By: Mark Glennon*
“Guaranty provisions” have been highly controversial since municipal unions first began having them inserted into pension reform legislation in 2012. The new Chicago pension bill contains a real doozy that’s been mostly overlooked.
As you probably know, the new state law requires Chicago to make payments into two of its pensions, starting at $50 million next year and increasing each year to $250 million in year five. Thereafter, the city must make payments sufficient to bring the pensions’ assets to 90% of actuarial liabilities by 2055.
If the city doesn’t pay up, the pensions can get a court order forcing the payment, subject only to a vaguely worded exception about public health and safety. But here’s the kicker: If the city doesn’t pay, the State of Illinois is required to subtract the missed payment amount from Chicago’s share of sales taxes that the state collects and remits to the city (subject to a three-year phase-in) and give it directly to the pension. That’s a big pot of money critical to Chicago — over $500 million per year.
The new law makes that set-off automatic — no court order needed, no exceptions. Even that vague exception for public health and safety does not apply. So, there’s basically a hell-or-high-water mandate to make the payments, which will be an astronomical $250 million in five years, and maybe more thereafter.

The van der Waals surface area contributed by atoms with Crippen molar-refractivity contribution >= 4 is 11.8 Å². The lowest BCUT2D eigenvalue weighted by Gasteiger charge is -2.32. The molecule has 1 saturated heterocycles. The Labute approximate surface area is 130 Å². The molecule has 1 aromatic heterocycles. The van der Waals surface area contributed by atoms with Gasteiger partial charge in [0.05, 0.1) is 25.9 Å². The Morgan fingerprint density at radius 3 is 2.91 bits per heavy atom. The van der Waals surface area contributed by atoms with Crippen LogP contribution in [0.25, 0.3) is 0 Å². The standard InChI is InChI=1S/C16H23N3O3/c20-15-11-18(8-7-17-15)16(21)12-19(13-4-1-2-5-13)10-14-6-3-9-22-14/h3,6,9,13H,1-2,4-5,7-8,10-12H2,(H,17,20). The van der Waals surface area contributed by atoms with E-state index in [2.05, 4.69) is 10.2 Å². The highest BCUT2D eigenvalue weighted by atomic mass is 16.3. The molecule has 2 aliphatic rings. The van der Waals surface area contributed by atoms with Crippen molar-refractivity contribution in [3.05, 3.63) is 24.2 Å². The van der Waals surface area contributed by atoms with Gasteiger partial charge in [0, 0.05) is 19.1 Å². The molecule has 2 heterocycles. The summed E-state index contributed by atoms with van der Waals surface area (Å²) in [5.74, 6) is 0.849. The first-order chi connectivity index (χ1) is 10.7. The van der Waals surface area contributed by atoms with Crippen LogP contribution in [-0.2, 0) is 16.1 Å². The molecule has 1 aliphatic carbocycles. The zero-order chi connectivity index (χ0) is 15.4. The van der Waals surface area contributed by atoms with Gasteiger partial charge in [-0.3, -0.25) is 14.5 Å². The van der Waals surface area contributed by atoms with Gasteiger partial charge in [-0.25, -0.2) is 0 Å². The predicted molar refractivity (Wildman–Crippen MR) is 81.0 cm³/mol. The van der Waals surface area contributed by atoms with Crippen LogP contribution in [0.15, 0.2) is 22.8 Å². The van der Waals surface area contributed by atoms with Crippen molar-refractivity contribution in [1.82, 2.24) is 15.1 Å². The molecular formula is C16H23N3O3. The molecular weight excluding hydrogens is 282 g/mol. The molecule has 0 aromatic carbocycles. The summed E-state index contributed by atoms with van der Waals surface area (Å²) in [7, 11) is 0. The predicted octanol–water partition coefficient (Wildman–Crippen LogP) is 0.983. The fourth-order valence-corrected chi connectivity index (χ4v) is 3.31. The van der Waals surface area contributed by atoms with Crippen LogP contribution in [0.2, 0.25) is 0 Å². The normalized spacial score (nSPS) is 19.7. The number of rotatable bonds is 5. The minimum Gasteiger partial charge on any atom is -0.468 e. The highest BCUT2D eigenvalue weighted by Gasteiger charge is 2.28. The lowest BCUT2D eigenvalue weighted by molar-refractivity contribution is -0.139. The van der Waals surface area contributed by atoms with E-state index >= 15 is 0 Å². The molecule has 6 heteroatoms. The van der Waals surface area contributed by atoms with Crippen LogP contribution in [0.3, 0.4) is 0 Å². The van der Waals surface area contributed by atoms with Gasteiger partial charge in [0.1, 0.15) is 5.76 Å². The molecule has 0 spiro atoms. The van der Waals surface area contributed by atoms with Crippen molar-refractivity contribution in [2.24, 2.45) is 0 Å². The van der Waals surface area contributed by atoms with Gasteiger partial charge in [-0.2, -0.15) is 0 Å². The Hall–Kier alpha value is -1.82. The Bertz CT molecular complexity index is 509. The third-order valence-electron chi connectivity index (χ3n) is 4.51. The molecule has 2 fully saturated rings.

Because this is a state statute, amending it would require approval of each of the House, Senate and governor.
The public unions were particularly clever to get this. Even bankruptcy might not undue it. (If Springfield were ever to authorize Illinois cities to file bankruptcy). That’s because bankruptcy generally doesn’t modify third party arrangements like this. As with the state pension law passed last year, the union strategy has been to accept some reduction in benefits but lock down everything else in a way that cannot be undone by more serious reformers who might come later to Springfield. It’s working. As we said in that 2012 article, guaranties like this amount to carving up the government’s body parts between public pensions and bondholders.
One interesting question is the effect a set-off by Illinois against Chicago might have on Chicago’s bondholders. The new law expressly says, in connection with a court order the pensions could get forcing the city to pay up, that bond obligations are senior and get paid first. But that priority is not made clear respecting the set-off by the state. Some bonds are expressly secured by sales tax receipts, and that security interest is presumably safe. But if those secured bonds are paid, leaving some sales tax revenue unencumbered, that free cash flow would be in doubt. General obligation bondholders no doubt are taking a good look at this.
Just more “theater of the absurd,” as State Representative David McSweeney recently described Springfield.
Full text of the new law is linked here.
*Mark Glennon is founder of WirePoints and a business consultant